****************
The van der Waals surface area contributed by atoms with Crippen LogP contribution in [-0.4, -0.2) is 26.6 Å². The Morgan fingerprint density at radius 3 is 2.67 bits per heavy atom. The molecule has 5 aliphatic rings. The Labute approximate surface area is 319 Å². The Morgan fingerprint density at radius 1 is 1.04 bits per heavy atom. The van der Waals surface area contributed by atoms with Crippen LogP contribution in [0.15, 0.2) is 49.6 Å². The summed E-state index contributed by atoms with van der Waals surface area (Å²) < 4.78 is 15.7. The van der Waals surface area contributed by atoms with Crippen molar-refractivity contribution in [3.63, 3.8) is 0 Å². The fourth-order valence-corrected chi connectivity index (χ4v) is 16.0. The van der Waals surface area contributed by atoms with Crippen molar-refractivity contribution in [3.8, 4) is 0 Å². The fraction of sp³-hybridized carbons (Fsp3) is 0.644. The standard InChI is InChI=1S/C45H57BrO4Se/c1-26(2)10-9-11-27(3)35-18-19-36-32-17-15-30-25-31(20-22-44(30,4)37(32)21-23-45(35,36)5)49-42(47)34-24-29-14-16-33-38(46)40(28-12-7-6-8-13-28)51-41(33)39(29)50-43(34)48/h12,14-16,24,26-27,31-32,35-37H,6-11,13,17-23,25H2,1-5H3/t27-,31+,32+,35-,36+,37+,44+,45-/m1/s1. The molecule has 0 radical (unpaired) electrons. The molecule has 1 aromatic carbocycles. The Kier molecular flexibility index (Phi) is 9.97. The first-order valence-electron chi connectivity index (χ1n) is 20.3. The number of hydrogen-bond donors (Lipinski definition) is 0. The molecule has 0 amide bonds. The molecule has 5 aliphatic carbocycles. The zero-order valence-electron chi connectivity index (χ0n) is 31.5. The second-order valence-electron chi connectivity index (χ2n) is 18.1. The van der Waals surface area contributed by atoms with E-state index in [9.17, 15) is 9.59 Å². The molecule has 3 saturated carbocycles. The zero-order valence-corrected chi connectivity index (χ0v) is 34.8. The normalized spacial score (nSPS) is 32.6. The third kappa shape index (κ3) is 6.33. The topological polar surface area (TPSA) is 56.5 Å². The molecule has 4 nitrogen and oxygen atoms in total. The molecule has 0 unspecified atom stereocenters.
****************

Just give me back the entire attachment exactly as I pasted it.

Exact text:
The van der Waals surface area contributed by atoms with Crippen LogP contribution in [-0.4, -0.2) is 26.6 Å². The Morgan fingerprint density at radius 3 is 2.67 bits per heavy atom. The molecule has 5 aliphatic rings. The Labute approximate surface area is 319 Å². The Morgan fingerprint density at radius 1 is 1.04 bits per heavy atom. The van der Waals surface area contributed by atoms with Crippen LogP contribution in [0.15, 0.2) is 49.6 Å². The summed E-state index contributed by atoms with van der Waals surface area (Å²) < 4.78 is 15.7. The van der Waals surface area contributed by atoms with Crippen molar-refractivity contribution in [3.63, 3.8) is 0 Å². The fourth-order valence-corrected chi connectivity index (χ4v) is 16.0. The van der Waals surface area contributed by atoms with Crippen molar-refractivity contribution in [3.8, 4) is 0 Å². The fraction of sp³-hybridized carbons (Fsp3) is 0.644. The standard InChI is InChI=1S/C45H57BrO4Se/c1-26(2)10-9-11-27(3)35-18-19-36-32-17-15-30-25-31(20-22-44(30,4)37(32)21-23-45(35,36)5)49-42(47)34-24-29-14-16-33-38(46)40(28-12-7-6-8-13-28)51-41(33)39(29)50-43(34)48/h12,14-16,24,26-27,31-32,35-37H,6-11,13,17-23,25H2,1-5H3/t27-,31+,32+,35-,36+,37+,44+,45-/m1/s1. The molecule has 0 radical (unpaired) electrons. The molecule has 1 aromatic carbocycles. The Kier molecular flexibility index (Phi) is 9.97. The first-order valence-electron chi connectivity index (χ1n) is 20.3. The number of hydrogen-bond donors (Lipinski definition) is 0. The molecule has 0 amide bonds. The molecule has 5 aliphatic carbocycles. The zero-order valence-electron chi connectivity index (χ0n) is 31.5. The second-order valence-electron chi connectivity index (χ2n) is 18.1. The van der Waals surface area contributed by atoms with E-state index in [9.17, 15) is 9.59 Å². The molecule has 3 saturated carbocycles. The zero-order valence-corrected chi connectivity index (χ0v) is 34.8. The normalized spacial score (nSPS) is 32.6. The third kappa shape index (κ3) is 6.33. The topological polar surface area (TPSA) is 56.5 Å². The molecule has 4 nitrogen and oxygen atoms in total. The molecule has 0 unspecified atom stereocenters.